If those who hate the Word of God can succeed in getting Christians to be embarrassed by any portion of the Word of God, then that portion will continually be employed as a battering ram against the godly principles that are currently under attack. In our day, three of the principal issues are abortion, feminism, and sodomy. If we respond to the “embarrassing parts” of Scripture by saying “That was then, this is now,” we will quickly discover that unembarrassed progressives can play that game even more effectively than embarrassed conservatives can.
This gem comes to us from Douglas Wilson’s Black & Tan: Essays and Excursions on Slavery, Culture War, and Scripture in America. Weighing in at less than 120 pages, this is definitely not the last word on slavery or culture war. But then, it isn’t trying to be. Rather, Wilson raises some much-neglected points and offers a valuable corrective to typical contemporary evangelical sensibilities.
The reason why many Christians will be tempted to dismiss the arguments presented here is that I am saying (out loud) that a godly man in 1850 could have been a slave owner. But this “inflammatory” position is the very point upon which the Bible speaks most directly, again and again….
This reality points to the need for Christians to learn the biblical way of avoiding “problem texts.” This is the way of a priori submission. Christians must recognize they are under the authority of God and they may not develop their ideas of what is “right” and “fair” apart from the Word of God. And when the Bible is our only standard of right and wrong, problem texts disappear. This entire issue of slavery is a wonderful issue on which to practice. Our humanistic and democratic culture regards slavery in itself as a monstrous evil, malum in se, and it acts as if this were self-evidently true. The Bible permits Christians in slave-owning cultures to own slaves, provided they are treated well. You are a Christian. Whom do you believe?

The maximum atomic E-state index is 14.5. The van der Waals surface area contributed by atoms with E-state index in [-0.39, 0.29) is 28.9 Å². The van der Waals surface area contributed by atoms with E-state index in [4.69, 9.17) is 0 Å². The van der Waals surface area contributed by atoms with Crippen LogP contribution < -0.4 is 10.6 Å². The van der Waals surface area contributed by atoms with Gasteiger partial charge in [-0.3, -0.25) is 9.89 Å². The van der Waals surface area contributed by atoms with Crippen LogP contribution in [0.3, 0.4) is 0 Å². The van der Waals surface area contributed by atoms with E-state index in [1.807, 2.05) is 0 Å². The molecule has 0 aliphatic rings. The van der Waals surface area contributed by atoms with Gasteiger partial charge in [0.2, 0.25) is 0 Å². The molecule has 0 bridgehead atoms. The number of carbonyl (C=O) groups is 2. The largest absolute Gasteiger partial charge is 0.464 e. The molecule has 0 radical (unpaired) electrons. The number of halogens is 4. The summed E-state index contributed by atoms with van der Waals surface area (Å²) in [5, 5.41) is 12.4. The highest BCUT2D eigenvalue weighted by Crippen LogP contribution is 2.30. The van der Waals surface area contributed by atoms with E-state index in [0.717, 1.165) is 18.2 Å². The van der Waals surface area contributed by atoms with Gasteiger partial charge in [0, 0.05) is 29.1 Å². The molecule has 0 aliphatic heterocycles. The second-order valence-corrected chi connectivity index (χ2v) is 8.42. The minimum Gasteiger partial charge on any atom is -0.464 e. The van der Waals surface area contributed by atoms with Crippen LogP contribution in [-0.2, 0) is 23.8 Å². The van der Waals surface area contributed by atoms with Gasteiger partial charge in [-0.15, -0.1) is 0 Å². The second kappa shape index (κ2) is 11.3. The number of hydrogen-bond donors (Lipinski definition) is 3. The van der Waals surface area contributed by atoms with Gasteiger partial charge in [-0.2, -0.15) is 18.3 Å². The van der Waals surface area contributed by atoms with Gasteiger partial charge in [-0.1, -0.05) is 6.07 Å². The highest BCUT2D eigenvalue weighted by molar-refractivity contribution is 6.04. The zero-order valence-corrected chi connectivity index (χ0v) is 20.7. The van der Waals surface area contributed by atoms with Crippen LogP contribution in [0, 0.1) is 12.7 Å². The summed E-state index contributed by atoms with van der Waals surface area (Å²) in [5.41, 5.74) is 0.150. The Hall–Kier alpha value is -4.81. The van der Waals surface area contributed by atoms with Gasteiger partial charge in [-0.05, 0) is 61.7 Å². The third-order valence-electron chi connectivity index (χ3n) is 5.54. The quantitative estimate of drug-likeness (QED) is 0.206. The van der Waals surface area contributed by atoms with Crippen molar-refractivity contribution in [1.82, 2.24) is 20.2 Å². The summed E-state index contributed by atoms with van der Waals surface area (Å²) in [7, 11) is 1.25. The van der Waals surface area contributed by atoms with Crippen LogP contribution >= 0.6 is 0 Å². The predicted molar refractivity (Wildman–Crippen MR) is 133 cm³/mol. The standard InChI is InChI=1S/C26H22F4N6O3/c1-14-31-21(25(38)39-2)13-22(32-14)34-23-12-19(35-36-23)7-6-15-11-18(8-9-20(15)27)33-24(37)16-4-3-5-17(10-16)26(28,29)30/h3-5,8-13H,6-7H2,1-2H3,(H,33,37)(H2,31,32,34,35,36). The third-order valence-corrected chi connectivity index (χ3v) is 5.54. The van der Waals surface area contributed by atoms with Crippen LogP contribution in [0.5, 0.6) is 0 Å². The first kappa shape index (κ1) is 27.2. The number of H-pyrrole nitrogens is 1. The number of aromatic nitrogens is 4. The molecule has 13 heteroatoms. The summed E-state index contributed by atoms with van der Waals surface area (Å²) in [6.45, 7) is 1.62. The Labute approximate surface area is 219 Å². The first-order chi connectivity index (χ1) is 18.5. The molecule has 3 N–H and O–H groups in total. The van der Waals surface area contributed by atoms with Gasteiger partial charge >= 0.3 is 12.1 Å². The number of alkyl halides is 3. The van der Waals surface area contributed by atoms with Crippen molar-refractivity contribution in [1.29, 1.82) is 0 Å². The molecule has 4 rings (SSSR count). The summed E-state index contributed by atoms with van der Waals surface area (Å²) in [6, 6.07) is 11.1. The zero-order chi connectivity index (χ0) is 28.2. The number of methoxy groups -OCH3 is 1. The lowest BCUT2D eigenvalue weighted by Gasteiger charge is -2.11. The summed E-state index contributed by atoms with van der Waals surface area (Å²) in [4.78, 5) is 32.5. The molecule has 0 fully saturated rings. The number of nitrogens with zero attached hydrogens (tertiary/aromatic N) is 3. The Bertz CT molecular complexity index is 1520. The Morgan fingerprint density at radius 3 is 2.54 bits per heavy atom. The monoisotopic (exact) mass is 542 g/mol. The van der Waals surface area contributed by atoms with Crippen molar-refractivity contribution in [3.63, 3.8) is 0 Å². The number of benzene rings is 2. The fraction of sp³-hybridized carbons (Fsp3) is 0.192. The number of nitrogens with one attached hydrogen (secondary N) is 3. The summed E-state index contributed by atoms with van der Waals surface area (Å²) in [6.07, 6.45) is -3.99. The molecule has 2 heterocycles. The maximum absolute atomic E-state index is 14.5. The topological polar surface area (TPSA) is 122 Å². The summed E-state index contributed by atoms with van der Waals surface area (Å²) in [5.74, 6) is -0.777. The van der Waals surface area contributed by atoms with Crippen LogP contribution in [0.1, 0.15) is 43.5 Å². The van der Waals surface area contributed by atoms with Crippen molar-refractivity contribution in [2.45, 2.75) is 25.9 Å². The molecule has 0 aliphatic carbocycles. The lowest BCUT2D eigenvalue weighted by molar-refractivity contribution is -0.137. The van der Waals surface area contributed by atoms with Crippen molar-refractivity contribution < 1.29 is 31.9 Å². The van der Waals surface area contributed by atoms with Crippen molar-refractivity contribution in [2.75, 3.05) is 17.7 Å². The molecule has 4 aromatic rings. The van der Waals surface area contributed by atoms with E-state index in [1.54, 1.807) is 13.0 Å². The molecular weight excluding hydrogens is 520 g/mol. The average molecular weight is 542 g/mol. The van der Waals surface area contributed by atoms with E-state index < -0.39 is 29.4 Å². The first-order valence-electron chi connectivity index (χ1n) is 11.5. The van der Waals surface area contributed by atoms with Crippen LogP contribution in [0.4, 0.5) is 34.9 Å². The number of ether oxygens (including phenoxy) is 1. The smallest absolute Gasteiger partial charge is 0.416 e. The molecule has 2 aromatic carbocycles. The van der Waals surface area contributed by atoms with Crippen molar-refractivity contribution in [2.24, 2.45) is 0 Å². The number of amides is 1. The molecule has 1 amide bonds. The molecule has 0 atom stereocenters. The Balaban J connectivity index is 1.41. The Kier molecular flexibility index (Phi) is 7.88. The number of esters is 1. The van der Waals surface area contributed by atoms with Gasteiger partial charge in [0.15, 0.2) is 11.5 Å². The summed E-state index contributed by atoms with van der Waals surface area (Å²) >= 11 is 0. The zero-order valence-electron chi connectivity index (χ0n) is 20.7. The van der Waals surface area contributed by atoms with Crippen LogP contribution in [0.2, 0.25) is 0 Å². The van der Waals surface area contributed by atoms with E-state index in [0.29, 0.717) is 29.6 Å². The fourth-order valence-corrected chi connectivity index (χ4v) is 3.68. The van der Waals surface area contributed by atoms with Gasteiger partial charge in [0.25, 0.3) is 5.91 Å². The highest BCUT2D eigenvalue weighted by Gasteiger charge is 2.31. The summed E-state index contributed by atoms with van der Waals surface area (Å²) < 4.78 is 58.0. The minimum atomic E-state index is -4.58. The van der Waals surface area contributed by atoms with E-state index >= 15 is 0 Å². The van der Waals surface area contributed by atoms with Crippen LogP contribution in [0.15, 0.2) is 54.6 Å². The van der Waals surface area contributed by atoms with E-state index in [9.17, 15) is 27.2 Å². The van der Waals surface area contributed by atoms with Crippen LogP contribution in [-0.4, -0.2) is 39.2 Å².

In his typically bracing style, Wilson clears away the layers of bushwah heaped upon the issues by a century and a half of continued bickering and shines the light of Scripture into some very confused places. He gets to these places mainly by just going there;Essays and Excursions is an appropriate subtitle. The chapters in the book are a bit loosely organized, to put it kindly. However, the topics themselves are interesting enough to be worth reading about, even in the absence of clever transitions from one to the next. Along the way, Wilson takes us through his own past in recently-desegregated Annapolis, Maryland, and radical Ann Arbor, Michigan, a look at the current culture wars, examinations of slavery in the Bible and in the antebellum South, black soldiers in the Confederate army, a sketch of R.L. Dabney, warts and all, and an abbreviated look at salient issues in the last few years of controversy over these points.
Most 21st-century evangelicals will be surprised at the biblical and historical themes that emerge in Wilson’s romp through these disparate elements. The typical politically active, marriage-defending, abortion-fighting conservative is absolutely scandalized that a southern pastor in 1855 would have dared to defend slavery on biblical grounds — and this despite the fact that the Bible says at least as much, if not more, about slavery than it says about abortion and infanticide. The irony of this is certainly not lost on Wilson.